After a span of six consecutive summit days, the jet stream got revenge today with high winds that have stopped summit pushes and even forced some teams to re to lower camps to wait out the storm. This is not unusual. In fact, most of the summits thus far this year have been in high winds, but not quite this high!
To state the obvious, when winds are gusting over 30 mph (48kph), the risk of frostbite dramatically increases – even with the worlds finest down suits. Fingers and toes get numb, climbers struggle to breathe and even move; visibility becomes limited with blowing snow. In other words, its miserable and life threatening.
While its difficult to get an exact count, there are literally hundreds of members and Sherpas now above Camp 2 (21,000 feet) on the Nepal side staged for their summit bids. Many are at the South Col where the winds are the highest. Reports of tents being shredded are coming in. IMG reported reing from Camp 3 back to Camp 2 to wait out the winds. Madison Mountaineering delayed their summit bid and will stay at South Col for Wednesday night.
he base camp team for Alpine Ascents posted this update. It is their standard program to spend a night at the South Col before heading to the summit.
Alpine Ascents Everest 2016 climbers and sherpas team arrived south col 26000 feet at 2.00 pm. It was very challenging day for them with strong wind approximately 45 mile per hour, but ours team keep continues and and able to pulled thru.the challenging part was setting tent at 26000 feet with blowing hard. team did not gave up they wait several hours and able set tents, got hot fluid and foods. every one is doing well and in great spirit, they are all laying in their warm sleeping bags. The plane for tomorrow is rest day. Right know it starting to snowing and wind still blowing hard. hoping to calm down soon.
Similarly on the Tibet side, there are at least 100 at Advanced Base Camp and above waiting for the Chinese to finish setting the rope to the summit – this has been an ongoing source of frustration on that side this year, but nothing really out of the ordinary as it has been the pattern for many years now.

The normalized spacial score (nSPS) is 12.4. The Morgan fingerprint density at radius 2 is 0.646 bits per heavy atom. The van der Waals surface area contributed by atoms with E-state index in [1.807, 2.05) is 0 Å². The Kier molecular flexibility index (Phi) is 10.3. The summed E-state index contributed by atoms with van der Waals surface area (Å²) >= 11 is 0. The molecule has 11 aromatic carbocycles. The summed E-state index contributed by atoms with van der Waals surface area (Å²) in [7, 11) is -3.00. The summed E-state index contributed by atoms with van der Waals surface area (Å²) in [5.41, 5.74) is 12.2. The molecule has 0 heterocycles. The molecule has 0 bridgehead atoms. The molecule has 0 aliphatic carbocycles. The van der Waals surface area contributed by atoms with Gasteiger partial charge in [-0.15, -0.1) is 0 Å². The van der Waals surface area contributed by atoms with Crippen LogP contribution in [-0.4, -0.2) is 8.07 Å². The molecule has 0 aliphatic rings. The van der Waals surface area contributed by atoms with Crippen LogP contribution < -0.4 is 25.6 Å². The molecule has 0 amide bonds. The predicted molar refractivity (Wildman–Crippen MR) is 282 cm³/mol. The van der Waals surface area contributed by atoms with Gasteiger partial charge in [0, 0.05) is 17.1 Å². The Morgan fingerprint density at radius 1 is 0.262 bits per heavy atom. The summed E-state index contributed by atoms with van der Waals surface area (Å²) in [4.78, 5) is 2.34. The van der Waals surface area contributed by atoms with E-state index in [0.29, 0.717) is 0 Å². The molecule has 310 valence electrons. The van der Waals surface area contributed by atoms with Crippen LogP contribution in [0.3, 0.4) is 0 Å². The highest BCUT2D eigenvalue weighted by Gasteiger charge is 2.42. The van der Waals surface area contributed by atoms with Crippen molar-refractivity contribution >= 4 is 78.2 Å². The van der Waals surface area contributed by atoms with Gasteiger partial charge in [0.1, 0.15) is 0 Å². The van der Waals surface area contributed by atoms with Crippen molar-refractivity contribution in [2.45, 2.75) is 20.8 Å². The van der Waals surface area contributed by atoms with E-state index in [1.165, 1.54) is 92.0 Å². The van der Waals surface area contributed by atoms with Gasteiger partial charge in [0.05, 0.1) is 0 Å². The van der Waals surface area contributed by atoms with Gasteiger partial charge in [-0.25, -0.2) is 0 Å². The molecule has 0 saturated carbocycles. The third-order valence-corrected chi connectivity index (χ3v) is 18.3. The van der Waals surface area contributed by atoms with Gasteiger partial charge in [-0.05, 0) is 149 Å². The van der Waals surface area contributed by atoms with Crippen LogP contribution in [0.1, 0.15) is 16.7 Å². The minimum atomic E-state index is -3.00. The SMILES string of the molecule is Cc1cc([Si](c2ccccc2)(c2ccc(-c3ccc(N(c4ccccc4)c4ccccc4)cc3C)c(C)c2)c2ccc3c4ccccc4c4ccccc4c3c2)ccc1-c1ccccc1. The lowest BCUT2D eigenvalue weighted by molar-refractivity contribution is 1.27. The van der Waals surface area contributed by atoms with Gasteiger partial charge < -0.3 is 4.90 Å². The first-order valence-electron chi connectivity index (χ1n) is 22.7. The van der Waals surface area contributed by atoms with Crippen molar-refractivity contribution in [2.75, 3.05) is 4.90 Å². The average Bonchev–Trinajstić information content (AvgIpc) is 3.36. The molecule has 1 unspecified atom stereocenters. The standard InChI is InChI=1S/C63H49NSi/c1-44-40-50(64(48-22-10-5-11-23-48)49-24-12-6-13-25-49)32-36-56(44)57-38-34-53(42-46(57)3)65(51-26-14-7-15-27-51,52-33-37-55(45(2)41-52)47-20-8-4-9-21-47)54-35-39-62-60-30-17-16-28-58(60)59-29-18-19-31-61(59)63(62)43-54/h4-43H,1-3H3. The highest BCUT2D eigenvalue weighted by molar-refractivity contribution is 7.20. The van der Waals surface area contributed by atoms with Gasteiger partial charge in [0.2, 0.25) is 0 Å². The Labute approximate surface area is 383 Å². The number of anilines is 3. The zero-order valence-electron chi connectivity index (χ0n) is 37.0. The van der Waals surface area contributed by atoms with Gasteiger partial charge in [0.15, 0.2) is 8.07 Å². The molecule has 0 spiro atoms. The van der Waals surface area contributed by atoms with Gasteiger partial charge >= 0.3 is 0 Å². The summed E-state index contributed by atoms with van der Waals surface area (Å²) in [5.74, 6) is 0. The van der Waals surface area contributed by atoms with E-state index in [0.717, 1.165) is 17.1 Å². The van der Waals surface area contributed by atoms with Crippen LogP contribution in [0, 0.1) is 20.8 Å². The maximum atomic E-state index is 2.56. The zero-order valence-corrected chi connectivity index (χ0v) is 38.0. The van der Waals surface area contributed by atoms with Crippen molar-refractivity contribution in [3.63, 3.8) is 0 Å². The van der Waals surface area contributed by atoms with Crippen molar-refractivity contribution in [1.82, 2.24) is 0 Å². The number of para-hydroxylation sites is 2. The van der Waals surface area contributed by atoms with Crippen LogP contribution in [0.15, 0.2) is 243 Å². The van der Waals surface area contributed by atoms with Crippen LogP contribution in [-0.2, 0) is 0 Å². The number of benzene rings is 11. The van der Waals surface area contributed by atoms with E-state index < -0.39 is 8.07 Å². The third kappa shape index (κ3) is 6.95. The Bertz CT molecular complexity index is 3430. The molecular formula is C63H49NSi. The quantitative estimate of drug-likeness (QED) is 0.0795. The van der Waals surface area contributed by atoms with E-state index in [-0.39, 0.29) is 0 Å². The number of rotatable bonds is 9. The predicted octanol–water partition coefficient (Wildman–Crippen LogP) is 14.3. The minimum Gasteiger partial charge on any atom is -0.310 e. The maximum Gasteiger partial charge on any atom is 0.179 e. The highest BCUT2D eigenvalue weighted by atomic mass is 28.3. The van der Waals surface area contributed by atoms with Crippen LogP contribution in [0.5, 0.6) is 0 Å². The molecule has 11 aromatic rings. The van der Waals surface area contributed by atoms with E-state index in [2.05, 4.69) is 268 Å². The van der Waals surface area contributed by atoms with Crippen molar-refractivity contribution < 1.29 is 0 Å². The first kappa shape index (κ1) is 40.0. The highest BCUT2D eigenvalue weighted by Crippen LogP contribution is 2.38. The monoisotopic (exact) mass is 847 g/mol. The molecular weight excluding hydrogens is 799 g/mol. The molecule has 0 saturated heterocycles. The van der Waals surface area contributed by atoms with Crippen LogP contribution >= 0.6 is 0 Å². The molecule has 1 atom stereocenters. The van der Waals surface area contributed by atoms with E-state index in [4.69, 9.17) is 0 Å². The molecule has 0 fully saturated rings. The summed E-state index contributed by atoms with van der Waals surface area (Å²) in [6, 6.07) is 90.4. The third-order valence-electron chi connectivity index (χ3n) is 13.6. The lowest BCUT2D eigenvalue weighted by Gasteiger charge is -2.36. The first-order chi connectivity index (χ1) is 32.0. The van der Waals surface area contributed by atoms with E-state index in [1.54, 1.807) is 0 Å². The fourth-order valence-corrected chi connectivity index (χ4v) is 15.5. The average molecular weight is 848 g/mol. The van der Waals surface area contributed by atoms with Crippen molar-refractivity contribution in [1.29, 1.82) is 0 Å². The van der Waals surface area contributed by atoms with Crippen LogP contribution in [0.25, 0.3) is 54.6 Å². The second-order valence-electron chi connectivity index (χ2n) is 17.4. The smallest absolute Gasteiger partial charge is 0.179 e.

- I’m at Camp 3. I was 2nd fastest!
- I’m at Camp 4, worst weather ever
- My climb is over. I’ve never suffered like this. 2 big days to get to base camp then relax & warm!
- We r wet and cold with wind up to 85 mph. I’m in a 3man tent with 3 Sherpa. No sleep tonight.
- The wind just died and the team is going to try. I am uncertain.
Whether this lull will last is the big question and climbers will have to make a tough decision. Their base camp contacts may contact their weather forecasters for guidance. If it appears the jet stream has parked on top of Everest, then this may last, if it is a micro-event (that is very difficult to forecast) then it might let up.
I remember in 2011 being in a similar situation with high winds from the time we arrived at the South Col about 9:00 am until 9:00 pm that night. All of a sudden, the winds stopped and we left for the summit. They picked back up as we made the turn at the South Summit, gusting to 30 mph, but we were still able to summit.
I’ll update this post as more information is available.
Memories are Everything